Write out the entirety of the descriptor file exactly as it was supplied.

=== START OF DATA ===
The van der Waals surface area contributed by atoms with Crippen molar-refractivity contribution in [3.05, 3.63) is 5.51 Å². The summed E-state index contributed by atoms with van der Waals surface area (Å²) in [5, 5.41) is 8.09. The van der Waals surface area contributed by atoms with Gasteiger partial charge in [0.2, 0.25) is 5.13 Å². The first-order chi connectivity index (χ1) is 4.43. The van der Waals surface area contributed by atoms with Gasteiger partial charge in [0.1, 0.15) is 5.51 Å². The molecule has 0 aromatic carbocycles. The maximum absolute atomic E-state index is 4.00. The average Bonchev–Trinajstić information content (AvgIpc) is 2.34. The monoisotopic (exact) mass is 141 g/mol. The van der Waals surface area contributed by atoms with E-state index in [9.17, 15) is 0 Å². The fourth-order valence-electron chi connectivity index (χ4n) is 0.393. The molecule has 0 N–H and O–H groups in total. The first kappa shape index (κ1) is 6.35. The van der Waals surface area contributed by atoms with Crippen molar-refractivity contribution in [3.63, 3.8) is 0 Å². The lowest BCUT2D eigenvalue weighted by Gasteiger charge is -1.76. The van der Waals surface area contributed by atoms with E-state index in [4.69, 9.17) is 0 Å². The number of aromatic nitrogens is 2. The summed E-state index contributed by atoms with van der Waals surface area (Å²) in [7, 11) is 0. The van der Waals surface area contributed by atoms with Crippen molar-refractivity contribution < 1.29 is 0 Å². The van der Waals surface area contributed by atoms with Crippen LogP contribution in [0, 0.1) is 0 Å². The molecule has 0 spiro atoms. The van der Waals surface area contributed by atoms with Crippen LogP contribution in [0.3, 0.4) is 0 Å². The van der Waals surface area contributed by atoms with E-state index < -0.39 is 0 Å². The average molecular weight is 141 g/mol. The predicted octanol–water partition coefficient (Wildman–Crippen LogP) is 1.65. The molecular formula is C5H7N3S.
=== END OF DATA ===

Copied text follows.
The van der Waals surface area contributed by atoms with Crippen molar-refractivity contribution in [3.05, 3.63) is 5.51 Å². The summed E-state index contributed by atoms with van der Waals surface area (Å²) in [5, 5.41) is 8.09. The van der Waals surface area contributed by atoms with Gasteiger partial charge in [0.2, 0.25) is 5.13 Å². The first-order chi connectivity index (χ1) is 4.43. The van der Waals surface area contributed by atoms with Gasteiger partial charge in [0.1, 0.15) is 5.51 Å². The molecule has 0 aromatic carbocycles. The maximum absolute atomic E-state index is 4.00. The average Bonchev–Trinajstić information content (AvgIpc) is 2.34. The monoisotopic (exact) mass is 141 g/mol. The van der Waals surface area contributed by atoms with E-state index in [9.17, 15) is 0 Å². The fourth-order valence-electron chi connectivity index (χ4n) is 0.393. The molecule has 0 N–H and O–H groups in total. The first kappa shape index (κ1) is 6.35. The van der Waals surface area contributed by atoms with Crippen molar-refractivity contribution in [3.63, 3.8) is 0 Å². The lowest BCUT2D eigenvalue weighted by Gasteiger charge is -1.76. The van der Waals surface area contributed by atoms with E-state index in [4.69, 9.17) is 0 Å². The number of aromatic nitrogens is 2. The summed E-state index contributed by atoms with van der Waals surface area (Å²) in [7, 11) is 0. The van der Waals surface area contributed by atoms with Crippen molar-refractivity contribution < 1.29 is 0 Å². The van der Waals surface area contributed by atoms with Crippen LogP contribution in [0, 0.1) is 0 Å². The molecule has 0 spiro atoms. The van der Waals surface area contributed by atoms with Crippen LogP contribution in [0.3, 0.4) is 0 Å². The van der Waals surface area contributed by atoms with E-state index < -0.39 is 0 Å². The average molecular weight is 141 g/mol. The predicted octanol–water partition coefficient (Wildman–Crippen LogP) is 1.65. The molecular formula is C5H7N3S.